Thursday, August 18, 2011
Garden update - it's in decline
There are signs of change everywhere. The predictable sequence of blooms and fruits are running their course once again. Wether more influenced by the suddenly cool of the mornings or the shortening of the days, the plant life here on the farm is signaling a seasonal change in wardrobe is soon to come.
The hydrangea continues to bloom, and the tiny butterflies continue their fluttery swarming as the blossoms are equally persistently emerge, now showing more pink and salmon, and with a fragrance that permeates the yard on a still evening.
The Broccoli is still alive and making a valiant effort. But not much yet. The Peppers show signs of blight, but are coming out of it a bit, and we will have some of all 5 kinds. Too bad they just don't seem to sell, but the daughters in law don't mind that. The eggplant is also coming around, and we have hopes of at least a few lasagnas.
The cucumbers have held up very well in this years heat, and have been our cash crop for sure. They have produced countless pounds of long green fruits, so we can't be critical of the yellow and brown spots that are beginning to dot their leaves, and even a few that have withered. The tomatoes, however, are pathetic. They are producing a few finally, but only a few, and the quality is poor at best. I have consoled myself with the facts that others have faced the same challenges of weather and blight, and willingly accepted the task of disposing of the less than perfect produce personally. The bacon is in the fridge.
The Green beans also failed this year. They seem to believe they are flowers - they bloom and bloom, but no beans. I replanted twice, and there is a bit of hope, but no promises.
The single row of zinnias stand guard in a cheery row as they have for many years. They even beat out most of the foxtail this year.
Oh - and the Ground Cherries. Our experiment of the season. The seed came as a bonus in our seed order. And the description was so promising - 'highly productive', 'drought tolerant', and 'papery skinned fruits with a strawberry flavor' made them sound like a sure market attraction. I always had heard of ground cherries, growing up in the sand hills, and had even thought those cute little lantern things that grew among the puncture vine at the cemetery could have been cherries, though I was told repeatedly to never eat them because they were poisonous. (and being a member of the nightshade family, who knows). We were told stories from those who should know about childhood memories of the wonderful fruits, and the pies and jam they produced. So we planted them along with the other seeds, and set them out when the frosts had past.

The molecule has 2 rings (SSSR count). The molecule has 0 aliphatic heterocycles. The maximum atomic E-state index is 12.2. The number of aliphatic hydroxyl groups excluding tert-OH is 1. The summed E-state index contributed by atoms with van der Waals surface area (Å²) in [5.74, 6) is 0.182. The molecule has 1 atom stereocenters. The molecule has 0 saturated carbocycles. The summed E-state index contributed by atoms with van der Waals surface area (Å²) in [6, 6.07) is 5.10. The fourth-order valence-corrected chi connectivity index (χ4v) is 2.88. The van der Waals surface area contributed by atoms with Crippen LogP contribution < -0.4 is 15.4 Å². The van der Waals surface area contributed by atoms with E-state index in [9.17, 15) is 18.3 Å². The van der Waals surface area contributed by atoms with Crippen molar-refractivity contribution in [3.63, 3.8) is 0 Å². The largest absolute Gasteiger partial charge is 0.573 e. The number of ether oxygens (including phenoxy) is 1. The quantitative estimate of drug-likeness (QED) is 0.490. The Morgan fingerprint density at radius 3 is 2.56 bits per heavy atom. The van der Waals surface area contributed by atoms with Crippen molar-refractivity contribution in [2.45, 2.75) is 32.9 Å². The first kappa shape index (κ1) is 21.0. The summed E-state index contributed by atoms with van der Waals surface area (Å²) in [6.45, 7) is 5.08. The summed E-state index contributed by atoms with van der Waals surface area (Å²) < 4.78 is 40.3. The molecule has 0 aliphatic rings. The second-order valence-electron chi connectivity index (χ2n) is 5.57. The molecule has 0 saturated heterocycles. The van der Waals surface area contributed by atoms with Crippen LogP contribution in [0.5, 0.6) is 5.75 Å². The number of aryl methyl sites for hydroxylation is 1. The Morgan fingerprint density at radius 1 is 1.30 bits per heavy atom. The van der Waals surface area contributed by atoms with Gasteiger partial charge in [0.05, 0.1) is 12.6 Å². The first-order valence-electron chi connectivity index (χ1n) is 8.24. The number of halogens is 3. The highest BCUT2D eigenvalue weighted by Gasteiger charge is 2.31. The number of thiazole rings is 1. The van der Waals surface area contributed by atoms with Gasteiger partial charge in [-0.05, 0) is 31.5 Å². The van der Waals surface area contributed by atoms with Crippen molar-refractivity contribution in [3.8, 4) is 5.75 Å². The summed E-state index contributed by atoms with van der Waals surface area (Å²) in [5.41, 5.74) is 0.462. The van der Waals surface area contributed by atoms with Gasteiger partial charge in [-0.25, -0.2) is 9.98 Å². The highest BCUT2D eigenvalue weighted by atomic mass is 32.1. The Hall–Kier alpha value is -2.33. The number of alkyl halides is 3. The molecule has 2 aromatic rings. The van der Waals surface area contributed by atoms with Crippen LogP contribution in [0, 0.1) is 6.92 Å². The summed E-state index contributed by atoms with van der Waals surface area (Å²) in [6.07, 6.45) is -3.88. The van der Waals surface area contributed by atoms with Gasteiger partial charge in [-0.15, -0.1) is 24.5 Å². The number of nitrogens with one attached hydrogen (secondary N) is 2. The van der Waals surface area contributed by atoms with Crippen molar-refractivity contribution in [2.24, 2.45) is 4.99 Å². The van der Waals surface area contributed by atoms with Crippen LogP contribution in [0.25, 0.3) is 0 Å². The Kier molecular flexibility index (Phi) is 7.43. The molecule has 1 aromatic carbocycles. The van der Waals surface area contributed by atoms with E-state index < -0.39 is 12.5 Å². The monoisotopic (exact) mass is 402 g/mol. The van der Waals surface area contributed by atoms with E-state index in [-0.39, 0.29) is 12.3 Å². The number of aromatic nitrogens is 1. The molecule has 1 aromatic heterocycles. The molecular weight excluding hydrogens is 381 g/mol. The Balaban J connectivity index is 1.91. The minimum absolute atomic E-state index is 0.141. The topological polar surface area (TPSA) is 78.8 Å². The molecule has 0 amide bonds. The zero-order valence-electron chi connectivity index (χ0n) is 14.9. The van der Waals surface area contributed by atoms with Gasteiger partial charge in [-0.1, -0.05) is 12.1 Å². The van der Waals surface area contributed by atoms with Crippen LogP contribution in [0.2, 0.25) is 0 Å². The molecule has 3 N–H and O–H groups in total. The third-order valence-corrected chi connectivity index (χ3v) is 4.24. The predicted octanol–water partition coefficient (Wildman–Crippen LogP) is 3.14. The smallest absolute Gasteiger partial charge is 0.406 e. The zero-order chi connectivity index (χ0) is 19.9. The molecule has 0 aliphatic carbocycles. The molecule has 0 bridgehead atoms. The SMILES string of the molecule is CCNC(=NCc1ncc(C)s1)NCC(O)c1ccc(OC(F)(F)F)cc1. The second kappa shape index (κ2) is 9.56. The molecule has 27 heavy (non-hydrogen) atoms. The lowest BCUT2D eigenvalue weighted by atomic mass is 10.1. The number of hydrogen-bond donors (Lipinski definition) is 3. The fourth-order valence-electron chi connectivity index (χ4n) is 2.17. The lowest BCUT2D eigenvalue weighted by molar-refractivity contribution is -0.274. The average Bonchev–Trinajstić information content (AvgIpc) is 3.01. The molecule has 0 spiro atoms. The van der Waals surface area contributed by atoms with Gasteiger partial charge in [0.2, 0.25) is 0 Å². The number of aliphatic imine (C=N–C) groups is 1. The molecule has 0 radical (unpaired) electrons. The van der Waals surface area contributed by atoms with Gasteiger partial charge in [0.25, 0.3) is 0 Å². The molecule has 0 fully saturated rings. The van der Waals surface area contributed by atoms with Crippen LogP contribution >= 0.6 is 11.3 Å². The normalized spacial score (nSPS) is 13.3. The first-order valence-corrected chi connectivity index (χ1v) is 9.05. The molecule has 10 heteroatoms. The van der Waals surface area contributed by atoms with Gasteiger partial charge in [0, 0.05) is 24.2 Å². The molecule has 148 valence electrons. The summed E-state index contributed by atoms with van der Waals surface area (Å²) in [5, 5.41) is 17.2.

The plants, though slow growing, thrived. At least some of them. We carefully watched as the predicted blooms transformed into tiny green buds, which became papery covered fruits which looked much like their cousins tomatillos. And finally, they began to turn yellow. And we tried them. Too soon. Still green, they tasted more like really bad peas. So we watched and waited until at last they were papery dry, and pale tan. I carefully pealed back the delicate skin, and a golden yellow berry with a faint pink blush seemed promising...... and failed. I kept trying them, hoping as with many crops, the produce would improve. It didn't. Of all I sampled, (though most of the fruits were already inhabited with tiny worms - eeeew!) in only one did I detect a faint hint of strawberry. Don gave up sooner, declaring them a disgusting disappointment long before I. We took samples to our Farmers market vendor neighbors, who validated his judgment.
The papery 'lanterns' are cute all right. We finally realized that when they were truly ripe, they picked themselves, falling into neat little nests below the snakey vines. (Yes, the tangle of vines are striped in green, resembling a tangle of garter snakes. That took a little getting used to) And we sampled them again, just in case. Nope. Still nasty, but the worms seemed to love them even more. They will not be taking up garden space next year.
And so the season is beginning to show its age. Even the flowers color is bolder. The zinnias and Black eyed Susans herald the sunflowers and goldenrod and sumac soon to come into their own. The vibrant colors of fall emerge loudly, demanding their place in the sun be noticed in the fields of green fast fading to tan and brown. So goes the cycle. It's all good. And though with the passing of each year I find myself just a bit further along in the cycle myself, I have no regrets. The best of the harvest is yet to come.